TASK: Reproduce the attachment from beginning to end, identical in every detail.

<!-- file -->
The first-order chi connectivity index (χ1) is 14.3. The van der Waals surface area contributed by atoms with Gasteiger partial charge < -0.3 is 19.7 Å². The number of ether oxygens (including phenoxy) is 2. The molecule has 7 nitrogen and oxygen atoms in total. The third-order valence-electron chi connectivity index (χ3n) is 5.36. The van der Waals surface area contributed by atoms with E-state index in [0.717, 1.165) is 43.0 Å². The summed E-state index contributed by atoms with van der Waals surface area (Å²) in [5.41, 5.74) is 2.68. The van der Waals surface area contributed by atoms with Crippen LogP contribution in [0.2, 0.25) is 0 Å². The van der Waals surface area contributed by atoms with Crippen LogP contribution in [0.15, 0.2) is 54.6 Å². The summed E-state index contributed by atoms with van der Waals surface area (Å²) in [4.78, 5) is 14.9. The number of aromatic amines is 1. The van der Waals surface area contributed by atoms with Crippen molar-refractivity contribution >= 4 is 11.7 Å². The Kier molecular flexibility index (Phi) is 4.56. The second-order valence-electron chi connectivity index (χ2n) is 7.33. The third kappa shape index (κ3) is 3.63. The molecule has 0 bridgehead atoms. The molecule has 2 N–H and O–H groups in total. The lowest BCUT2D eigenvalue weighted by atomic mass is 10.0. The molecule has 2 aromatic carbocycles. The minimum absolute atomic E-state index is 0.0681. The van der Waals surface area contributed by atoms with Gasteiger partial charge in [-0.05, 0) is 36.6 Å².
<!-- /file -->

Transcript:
The first-order chi connectivity index (χ1) is 14.3. The van der Waals surface area contributed by atoms with Gasteiger partial charge < -0.3 is 19.7 Å². The number of ether oxygens (including phenoxy) is 2. The molecule has 7 nitrogen and oxygen atoms in total. The third-order valence-electron chi connectivity index (χ3n) is 5.36. The van der Waals surface area contributed by atoms with E-state index in [0.717, 1.165) is 43.0 Å². The summed E-state index contributed by atoms with van der Waals surface area (Å²) in [5.41, 5.74) is 2.68. The van der Waals surface area contributed by atoms with Crippen LogP contribution in [0.2, 0.25) is 0 Å². The van der Waals surface area contributed by atoms with Crippen LogP contribution in [0.15, 0.2) is 54.6 Å². The summed E-state index contributed by atoms with van der Waals surface area (Å²) in [4.78, 5) is 14.9. The number of aromatic amines is 1. The van der Waals surface area contributed by atoms with Crippen molar-refractivity contribution >= 4 is 11.7 Å². The Kier molecular flexibility index (Phi) is 4.56. The second-order valence-electron chi connectivity index (χ2n) is 7.33. The third kappa shape index (κ3) is 3.63. The molecule has 0 bridgehead atoms. The molecule has 2 N–H and O–H groups in total. The lowest BCUT2D eigenvalue weighted by atomic mass is 10.0. The molecule has 2 aromatic carbocycles. The minimum absolute atomic E-state index is 0.0681. The van der Waals surface area contributed by atoms with Gasteiger partial charge in [-0.05, 0) is 36.6 Å².